The Characters and The Acting
Zhan Qinghong is a forthright, naïve, happy-go-lucky girl with “yi chi” being her main calling. With a pair of forever-wide-open eyes and a frozen smile, Xing Fei’s portrayal is cute at the same time receiving a lot of criticisms from viewers. Despite this (flaw or not), Xing Fei gives the viewers an air of energy and as Zhan Qinghong, with her everything-is-good charisma, she always manages to turn anything bad into good. Together with her best friend maid, they create silly and happy moments, making the viewers laugh out loud; their dynamics are incredible and endearing, and earn the honor of being called stupid and dumb from Huo Yang (Zhang Kaitai). Flanking Lin Fang's side, Xing Fei makes a convincing protector, and her sword fighting choreography is also beautifully executed and very believable.

Lin Fang is an intelligent and meticulous strategic thinker. Having a sickly body due to poor health (he has been poisoned), he doesn’t know any wukong (martial arts), but he understands the principles of wukong as his father was one of the prominent wuxia heroes leading the wulin as its “Mengzhu” (united master). He outwits everyone and becomes the “Mengzhu” himself and has two top fighters, Wen You and Zhan Qinghong, flanking his sides as protectors. I have not been impressed by Yu Menglong because of his poor performance in The Love Lasts Two Minds, but in this drama, he seems to have improved slightly. Perhaps it’s the character that he’s playing, he still seems rather stiff, moving not unlike a robot. Despite this, I still love the Lin Fang character. Though sickly, he’s a mastermind of everything, always a few steps ahead of the antagonists. He feels like Mei Changsu (Nirvana in Fire) without the latter’s charisma. In later episodes, Lin Fang does transform into a more animated person, joking and moving around more freely and naturally.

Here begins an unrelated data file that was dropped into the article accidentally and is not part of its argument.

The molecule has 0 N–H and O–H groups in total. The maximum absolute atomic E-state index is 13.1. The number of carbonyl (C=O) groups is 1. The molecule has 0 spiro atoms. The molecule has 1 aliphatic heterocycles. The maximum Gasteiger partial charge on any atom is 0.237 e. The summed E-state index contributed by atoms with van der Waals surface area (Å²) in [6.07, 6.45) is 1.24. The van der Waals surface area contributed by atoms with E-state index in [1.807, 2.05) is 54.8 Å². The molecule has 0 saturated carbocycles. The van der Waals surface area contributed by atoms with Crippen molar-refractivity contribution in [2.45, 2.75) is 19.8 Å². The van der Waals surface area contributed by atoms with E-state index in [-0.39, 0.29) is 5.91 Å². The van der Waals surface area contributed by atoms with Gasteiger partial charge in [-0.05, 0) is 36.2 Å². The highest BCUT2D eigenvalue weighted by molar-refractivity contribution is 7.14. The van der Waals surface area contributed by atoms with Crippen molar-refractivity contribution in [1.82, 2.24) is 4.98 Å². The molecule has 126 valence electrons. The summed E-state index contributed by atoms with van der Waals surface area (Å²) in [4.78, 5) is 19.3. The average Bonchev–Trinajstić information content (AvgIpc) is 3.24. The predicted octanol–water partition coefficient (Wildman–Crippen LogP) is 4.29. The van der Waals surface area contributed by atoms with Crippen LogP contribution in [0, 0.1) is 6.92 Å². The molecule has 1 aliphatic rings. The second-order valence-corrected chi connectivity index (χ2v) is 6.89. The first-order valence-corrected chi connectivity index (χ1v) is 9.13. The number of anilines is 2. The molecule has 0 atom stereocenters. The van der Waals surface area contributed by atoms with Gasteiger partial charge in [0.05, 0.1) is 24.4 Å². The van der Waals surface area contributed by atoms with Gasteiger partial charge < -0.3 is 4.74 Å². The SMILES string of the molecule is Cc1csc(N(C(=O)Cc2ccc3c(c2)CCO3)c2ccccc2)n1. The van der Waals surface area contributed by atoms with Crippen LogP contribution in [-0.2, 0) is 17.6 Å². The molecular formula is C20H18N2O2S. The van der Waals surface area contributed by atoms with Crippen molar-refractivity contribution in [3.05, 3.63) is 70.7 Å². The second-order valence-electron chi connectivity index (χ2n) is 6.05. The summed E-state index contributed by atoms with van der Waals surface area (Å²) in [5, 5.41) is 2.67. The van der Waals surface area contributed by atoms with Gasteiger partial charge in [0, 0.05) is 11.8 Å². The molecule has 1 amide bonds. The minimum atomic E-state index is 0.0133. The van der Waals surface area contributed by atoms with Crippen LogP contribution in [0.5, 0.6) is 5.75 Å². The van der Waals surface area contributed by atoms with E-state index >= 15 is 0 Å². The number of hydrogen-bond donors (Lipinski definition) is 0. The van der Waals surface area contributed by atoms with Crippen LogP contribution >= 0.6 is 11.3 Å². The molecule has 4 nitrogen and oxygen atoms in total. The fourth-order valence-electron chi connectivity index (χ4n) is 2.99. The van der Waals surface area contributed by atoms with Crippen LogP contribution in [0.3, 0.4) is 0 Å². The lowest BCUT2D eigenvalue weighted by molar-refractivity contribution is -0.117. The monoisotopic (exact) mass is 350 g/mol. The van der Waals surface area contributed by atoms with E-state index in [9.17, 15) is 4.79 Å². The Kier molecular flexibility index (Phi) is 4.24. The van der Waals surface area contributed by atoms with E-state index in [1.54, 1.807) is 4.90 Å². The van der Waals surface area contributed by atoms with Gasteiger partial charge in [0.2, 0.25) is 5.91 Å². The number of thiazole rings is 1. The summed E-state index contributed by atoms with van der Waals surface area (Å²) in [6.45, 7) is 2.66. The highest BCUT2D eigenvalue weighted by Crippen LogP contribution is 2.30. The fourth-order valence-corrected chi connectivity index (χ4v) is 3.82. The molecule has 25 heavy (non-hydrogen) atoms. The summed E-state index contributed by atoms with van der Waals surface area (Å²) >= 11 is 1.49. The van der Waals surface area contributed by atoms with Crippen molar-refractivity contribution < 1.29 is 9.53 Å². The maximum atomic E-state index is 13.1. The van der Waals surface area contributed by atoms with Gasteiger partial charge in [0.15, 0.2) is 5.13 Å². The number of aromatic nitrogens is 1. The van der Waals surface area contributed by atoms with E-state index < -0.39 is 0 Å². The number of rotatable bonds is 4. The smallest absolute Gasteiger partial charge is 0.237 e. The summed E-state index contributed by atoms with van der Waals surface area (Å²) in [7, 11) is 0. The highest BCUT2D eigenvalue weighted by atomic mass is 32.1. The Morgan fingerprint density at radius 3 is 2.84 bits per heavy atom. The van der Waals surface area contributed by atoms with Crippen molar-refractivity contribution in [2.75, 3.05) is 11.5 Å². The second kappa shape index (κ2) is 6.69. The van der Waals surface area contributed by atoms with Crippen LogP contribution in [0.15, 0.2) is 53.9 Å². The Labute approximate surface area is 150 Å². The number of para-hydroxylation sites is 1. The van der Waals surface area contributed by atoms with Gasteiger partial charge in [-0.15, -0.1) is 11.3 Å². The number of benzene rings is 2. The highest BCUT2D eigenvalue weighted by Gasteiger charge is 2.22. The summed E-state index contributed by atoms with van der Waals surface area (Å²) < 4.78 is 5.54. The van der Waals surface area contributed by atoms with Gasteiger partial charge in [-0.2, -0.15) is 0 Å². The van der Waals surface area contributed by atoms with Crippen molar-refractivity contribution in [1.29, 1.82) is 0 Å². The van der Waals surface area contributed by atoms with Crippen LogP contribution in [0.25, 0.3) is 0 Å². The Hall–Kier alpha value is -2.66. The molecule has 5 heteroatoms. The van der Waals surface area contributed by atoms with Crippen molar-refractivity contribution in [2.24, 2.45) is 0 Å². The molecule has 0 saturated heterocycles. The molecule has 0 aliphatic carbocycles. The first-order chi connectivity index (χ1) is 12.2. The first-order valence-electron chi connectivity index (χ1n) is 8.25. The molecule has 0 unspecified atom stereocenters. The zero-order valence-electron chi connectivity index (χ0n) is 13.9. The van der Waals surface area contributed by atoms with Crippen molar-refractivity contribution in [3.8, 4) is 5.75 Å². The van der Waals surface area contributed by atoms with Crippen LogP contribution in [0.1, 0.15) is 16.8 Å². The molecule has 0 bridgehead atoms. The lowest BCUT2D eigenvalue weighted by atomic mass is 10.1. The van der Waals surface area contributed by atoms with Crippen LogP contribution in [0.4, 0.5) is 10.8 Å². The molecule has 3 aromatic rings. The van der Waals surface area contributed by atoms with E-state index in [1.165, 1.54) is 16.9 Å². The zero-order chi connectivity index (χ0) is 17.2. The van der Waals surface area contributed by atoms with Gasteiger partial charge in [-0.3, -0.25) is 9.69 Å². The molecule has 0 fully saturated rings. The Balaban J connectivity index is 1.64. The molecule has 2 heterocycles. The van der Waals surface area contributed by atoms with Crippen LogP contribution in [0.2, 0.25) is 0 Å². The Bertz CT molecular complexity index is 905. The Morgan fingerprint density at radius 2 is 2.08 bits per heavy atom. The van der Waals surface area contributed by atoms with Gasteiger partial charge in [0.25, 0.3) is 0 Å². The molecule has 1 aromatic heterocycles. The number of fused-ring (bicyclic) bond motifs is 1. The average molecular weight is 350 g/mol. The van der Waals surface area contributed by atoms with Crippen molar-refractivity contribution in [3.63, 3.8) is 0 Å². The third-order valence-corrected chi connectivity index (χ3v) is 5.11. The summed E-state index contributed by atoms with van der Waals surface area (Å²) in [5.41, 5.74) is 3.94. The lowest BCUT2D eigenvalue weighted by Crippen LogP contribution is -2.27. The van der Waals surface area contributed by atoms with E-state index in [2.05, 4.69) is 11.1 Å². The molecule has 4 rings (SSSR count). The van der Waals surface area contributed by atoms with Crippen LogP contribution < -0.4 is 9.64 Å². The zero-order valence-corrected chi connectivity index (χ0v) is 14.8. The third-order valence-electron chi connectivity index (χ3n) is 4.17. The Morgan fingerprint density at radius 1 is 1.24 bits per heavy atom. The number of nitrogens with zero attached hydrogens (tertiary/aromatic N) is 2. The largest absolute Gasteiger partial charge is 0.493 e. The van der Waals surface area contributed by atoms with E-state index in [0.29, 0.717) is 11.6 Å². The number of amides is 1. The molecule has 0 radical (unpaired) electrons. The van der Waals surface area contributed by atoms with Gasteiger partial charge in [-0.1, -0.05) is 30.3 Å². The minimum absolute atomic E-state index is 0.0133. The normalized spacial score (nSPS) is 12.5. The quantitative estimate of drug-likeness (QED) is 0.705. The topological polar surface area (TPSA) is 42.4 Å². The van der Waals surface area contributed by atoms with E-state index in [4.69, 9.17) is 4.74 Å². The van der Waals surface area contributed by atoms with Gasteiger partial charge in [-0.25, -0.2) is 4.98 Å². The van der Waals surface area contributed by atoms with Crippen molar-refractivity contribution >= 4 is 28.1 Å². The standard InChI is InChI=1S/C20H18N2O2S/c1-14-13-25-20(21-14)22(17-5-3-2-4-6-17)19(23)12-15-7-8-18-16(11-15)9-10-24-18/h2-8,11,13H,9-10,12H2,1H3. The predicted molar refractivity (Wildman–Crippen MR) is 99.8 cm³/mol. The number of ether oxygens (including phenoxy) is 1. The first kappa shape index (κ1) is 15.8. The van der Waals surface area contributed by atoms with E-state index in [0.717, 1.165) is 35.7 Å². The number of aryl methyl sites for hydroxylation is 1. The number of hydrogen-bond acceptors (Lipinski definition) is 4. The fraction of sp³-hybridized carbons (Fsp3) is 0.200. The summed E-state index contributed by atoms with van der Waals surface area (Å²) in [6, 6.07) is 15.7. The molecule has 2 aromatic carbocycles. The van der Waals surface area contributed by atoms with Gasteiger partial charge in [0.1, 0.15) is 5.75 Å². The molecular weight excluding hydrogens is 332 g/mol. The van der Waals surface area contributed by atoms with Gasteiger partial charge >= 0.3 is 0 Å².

All the other cast members’ performances are equally good and believable, in particular Tong Chun Yip (aka Kent Tong) who portrays the supervillain Wang Dun and Merxat Yalkun who portrays Wen You, each bringing out life in their characters on the screen.

There are multiple very adorable second couples here, with one couple ends in tragedy. My favorite couple is of course the Huo Yang / Xiao Lan pair with a super handsome cool guy and a direct innocent silly girl. The pair is simply hilarious and brings a lot of colors to the scenes especially when things are going intense.

My Verdict
This is absolutely a very well told story deserves our attention and precious time. It has all the tension and suspense coupled with silly actions and dialogues from the main characters. The cinematography is great and the CGI is convincing. Perhaps the only obvious flaw (among others which I don’t really mind) I find is the attention to details in particular the unmatched wedding gowns worn by our main characters. Overall, this is a very wonderful wuxia story with a lot of romance.

Enjoyable watch. Don't miss it!

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Detalhes

  • Drama: The Moon Bright For You
  • País: China
  • Episódios: 36
  • Exibido: Out 6, 2020 - Out 29, 2020
  • Exibido On: Terça, Quarta, Quinta, Sexta
  • Original Network: iQiyi
  • Duração: 45 min.
  • Classificação do Conteúdo: 13+ - 13 anos ou mais

Estatísticas

  • Pontuação: 8.1 (avaliado por 2,782 usuários)
  • Classificado: #1784
  • Popularidade: #1849
  • Fãs: 8,845